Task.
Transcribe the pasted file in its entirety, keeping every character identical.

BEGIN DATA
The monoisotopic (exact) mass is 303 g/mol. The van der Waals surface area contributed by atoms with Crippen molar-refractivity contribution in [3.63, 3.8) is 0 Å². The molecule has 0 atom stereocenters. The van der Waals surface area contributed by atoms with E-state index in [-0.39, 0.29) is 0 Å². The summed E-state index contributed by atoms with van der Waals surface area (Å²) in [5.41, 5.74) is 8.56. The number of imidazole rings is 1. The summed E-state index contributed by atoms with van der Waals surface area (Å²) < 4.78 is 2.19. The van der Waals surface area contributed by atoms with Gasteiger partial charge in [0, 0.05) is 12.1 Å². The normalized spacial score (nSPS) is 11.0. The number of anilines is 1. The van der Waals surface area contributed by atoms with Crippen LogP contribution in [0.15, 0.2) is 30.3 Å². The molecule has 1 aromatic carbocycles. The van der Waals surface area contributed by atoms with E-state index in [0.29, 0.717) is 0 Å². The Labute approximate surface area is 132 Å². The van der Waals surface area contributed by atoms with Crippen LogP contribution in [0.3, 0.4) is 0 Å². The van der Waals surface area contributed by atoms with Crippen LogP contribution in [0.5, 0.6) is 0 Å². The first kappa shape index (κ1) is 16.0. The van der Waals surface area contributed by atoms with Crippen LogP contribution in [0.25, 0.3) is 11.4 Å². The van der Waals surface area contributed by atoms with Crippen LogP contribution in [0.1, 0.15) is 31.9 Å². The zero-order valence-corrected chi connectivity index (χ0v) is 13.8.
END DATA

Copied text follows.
The monoisotopic (exact) mass is 303 g/mol. The van der Waals surface area contributed by atoms with Crippen molar-refractivity contribution in [3.63, 3.8) is 0 Å². The molecule has 0 atom stereocenters. The van der Waals surface area contributed by atoms with E-state index in [-0.39, 0.29) is 0 Å². The summed E-state index contributed by atoms with van der Waals surface area (Å²) in [5.41, 5.74) is 8.56. The number of imidazole rings is 1. The summed E-state index contributed by atoms with van der Waals surface area (Å²) < 4.78 is 2.19. The van der Waals surface area contributed by atoms with Gasteiger partial charge in [0, 0.05) is 12.1 Å². The normalized spacial score (nSPS) is 11.0. The number of anilines is 1. The van der Waals surface area contributed by atoms with Crippen LogP contribution in [0.15, 0.2) is 30.3 Å². The molecule has 1 aromatic carbocycles. The van der Waals surface area contributed by atoms with E-state index in [0.29, 0.717) is 0 Å². The Labute approximate surface area is 132 Å². The van der Waals surface area contributed by atoms with Crippen LogP contribution in [0.3, 0.4) is 0 Å². The van der Waals surface area contributed by atoms with Crippen LogP contribution in [0.5, 0.6) is 0 Å². The first kappa shape index (κ1) is 16.0. The van der Waals surface area contributed by atoms with Crippen LogP contribution in [0.25, 0.3) is 11.4 Å². The van der Waals surface area contributed by atoms with Crippen LogP contribution in [0.1, 0.15) is 31.9 Å². The zero-order valence-corrected chi connectivity index (χ0v) is 13.8.